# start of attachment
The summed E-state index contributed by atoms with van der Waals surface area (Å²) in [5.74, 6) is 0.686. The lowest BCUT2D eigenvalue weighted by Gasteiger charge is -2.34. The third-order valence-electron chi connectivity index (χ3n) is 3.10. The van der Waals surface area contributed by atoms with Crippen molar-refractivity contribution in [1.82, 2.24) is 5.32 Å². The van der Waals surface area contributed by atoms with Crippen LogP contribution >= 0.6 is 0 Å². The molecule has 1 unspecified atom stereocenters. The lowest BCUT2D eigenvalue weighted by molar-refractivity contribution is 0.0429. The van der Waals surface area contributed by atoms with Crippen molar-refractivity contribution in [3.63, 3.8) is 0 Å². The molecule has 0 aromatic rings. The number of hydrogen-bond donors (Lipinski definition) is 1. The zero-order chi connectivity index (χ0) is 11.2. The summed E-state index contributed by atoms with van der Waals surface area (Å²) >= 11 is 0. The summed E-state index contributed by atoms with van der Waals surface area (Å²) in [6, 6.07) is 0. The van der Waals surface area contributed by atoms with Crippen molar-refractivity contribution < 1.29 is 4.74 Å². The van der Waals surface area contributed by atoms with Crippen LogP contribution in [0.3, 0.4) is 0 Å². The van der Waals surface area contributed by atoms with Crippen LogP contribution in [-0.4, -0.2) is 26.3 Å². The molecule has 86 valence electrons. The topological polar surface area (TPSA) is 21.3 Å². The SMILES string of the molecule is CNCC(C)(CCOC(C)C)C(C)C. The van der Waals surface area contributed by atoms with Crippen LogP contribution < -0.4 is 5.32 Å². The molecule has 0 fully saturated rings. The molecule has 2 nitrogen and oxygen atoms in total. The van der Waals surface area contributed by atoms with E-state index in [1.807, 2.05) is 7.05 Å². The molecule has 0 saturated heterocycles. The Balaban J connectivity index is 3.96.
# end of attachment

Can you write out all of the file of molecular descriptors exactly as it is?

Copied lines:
The summed E-state index contributed by atoms with van der Waals surface area (Å²) in [5.74, 6) is 0.686. The lowest BCUT2D eigenvalue weighted by Gasteiger charge is -2.34. The third-order valence-electron chi connectivity index (χ3n) is 3.10. The van der Waals surface area contributed by atoms with Crippen molar-refractivity contribution in [1.82, 2.24) is 5.32 Å². The van der Waals surface area contributed by atoms with Crippen LogP contribution >= 0.6 is 0 Å². The molecule has 1 unspecified atom stereocenters. The lowest BCUT2D eigenvalue weighted by molar-refractivity contribution is 0.0429. The van der Waals surface area contributed by atoms with Crippen molar-refractivity contribution in [3.63, 3.8) is 0 Å². The molecule has 0 aromatic rings. The number of hydrogen-bond donors (Lipinski definition) is 1. The zero-order chi connectivity index (χ0) is 11.2. The summed E-state index contributed by atoms with van der Waals surface area (Å²) >= 11 is 0. The summed E-state index contributed by atoms with van der Waals surface area (Å²) in [6, 6.07) is 0. The van der Waals surface area contributed by atoms with Crippen molar-refractivity contribution < 1.29 is 4.74 Å². The van der Waals surface area contributed by atoms with Crippen LogP contribution in [0.3, 0.4) is 0 Å². The van der Waals surface area contributed by atoms with Crippen LogP contribution in [-0.4, -0.2) is 26.3 Å². The molecule has 86 valence electrons. The topological polar surface area (TPSA) is 21.3 Å². The SMILES string of the molecule is CNCC(C)(CCOC(C)C)C(C)C. The van der Waals surface area contributed by atoms with Crippen LogP contribution < -0.4 is 5.32 Å². The molecule has 0 fully saturated rings. The molecule has 2 nitrogen and oxygen atoms in total. The van der Waals surface area contributed by atoms with E-state index in [1.807, 2.05) is 7.05 Å². The molecule has 0 saturated heterocycles. The Balaban J connectivity index is 3.96.